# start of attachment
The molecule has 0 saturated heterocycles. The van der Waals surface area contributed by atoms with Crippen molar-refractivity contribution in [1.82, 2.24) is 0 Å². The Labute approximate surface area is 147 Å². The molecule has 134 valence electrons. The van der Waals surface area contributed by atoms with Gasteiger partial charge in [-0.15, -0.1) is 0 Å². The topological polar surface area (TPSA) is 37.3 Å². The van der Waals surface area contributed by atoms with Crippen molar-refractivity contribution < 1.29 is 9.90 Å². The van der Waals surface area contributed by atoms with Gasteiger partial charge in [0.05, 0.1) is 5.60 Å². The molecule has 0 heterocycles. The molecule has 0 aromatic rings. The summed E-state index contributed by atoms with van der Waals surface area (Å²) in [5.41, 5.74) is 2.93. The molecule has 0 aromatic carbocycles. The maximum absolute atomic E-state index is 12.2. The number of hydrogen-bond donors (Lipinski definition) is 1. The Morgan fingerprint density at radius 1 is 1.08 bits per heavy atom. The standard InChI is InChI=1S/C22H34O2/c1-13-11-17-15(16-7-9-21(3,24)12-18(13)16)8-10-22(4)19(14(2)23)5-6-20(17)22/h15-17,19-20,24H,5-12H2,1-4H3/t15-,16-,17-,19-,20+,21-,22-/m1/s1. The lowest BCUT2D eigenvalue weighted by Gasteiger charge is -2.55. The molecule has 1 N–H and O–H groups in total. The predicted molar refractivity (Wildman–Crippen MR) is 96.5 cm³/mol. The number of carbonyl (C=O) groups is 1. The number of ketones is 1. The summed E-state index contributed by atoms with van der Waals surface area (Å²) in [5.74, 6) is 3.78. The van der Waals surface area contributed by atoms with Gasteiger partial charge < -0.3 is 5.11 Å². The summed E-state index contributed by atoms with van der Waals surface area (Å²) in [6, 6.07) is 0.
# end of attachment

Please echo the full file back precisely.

The molecule has 0 saturated heterocycles. The van der Waals surface area contributed by atoms with Crippen molar-refractivity contribution in [1.82, 2.24) is 0 Å². The Labute approximate surface area is 147 Å². The molecule has 134 valence electrons. The van der Waals surface area contributed by atoms with Gasteiger partial charge in [-0.15, -0.1) is 0 Å². The topological polar surface area (TPSA) is 37.3 Å². The van der Waals surface area contributed by atoms with Crippen molar-refractivity contribution < 1.29 is 9.90 Å². The van der Waals surface area contributed by atoms with Gasteiger partial charge in [0.05, 0.1) is 5.60 Å². The molecule has 0 heterocycles. The molecule has 0 aromatic rings. The summed E-state index contributed by atoms with van der Waals surface area (Å²) in [5.41, 5.74) is 2.93. The molecule has 0 aromatic carbocycles. The maximum absolute atomic E-state index is 12.2. The number of hydrogen-bond donors (Lipinski definition) is 1. The Morgan fingerprint density at radius 1 is 1.08 bits per heavy atom. The standard InChI is InChI=1S/C22H34O2/c1-13-11-17-15(16-7-9-21(3,24)12-18(13)16)8-10-22(4)19(14(2)23)5-6-20(17)22/h15-17,19-20,24H,5-12H2,1-4H3/t15-,16-,17-,19-,20+,21-,22-/m1/s1. The lowest BCUT2D eigenvalue weighted by Gasteiger charge is -2.55. The molecule has 1 N–H and O–H groups in total. The predicted molar refractivity (Wildman–Crippen MR) is 96.5 cm³/mol. The number of carbonyl (C=O) groups is 1. The number of ketones is 1. The summed E-state index contributed by atoms with van der Waals surface area (Å²) in [5.74, 6) is 3.78. The van der Waals surface area contributed by atoms with Gasteiger partial charge < -0.3 is 5.11 Å². The summed E-state index contributed by atoms with van der Waals surface area (Å²) in [6, 6.07) is 0.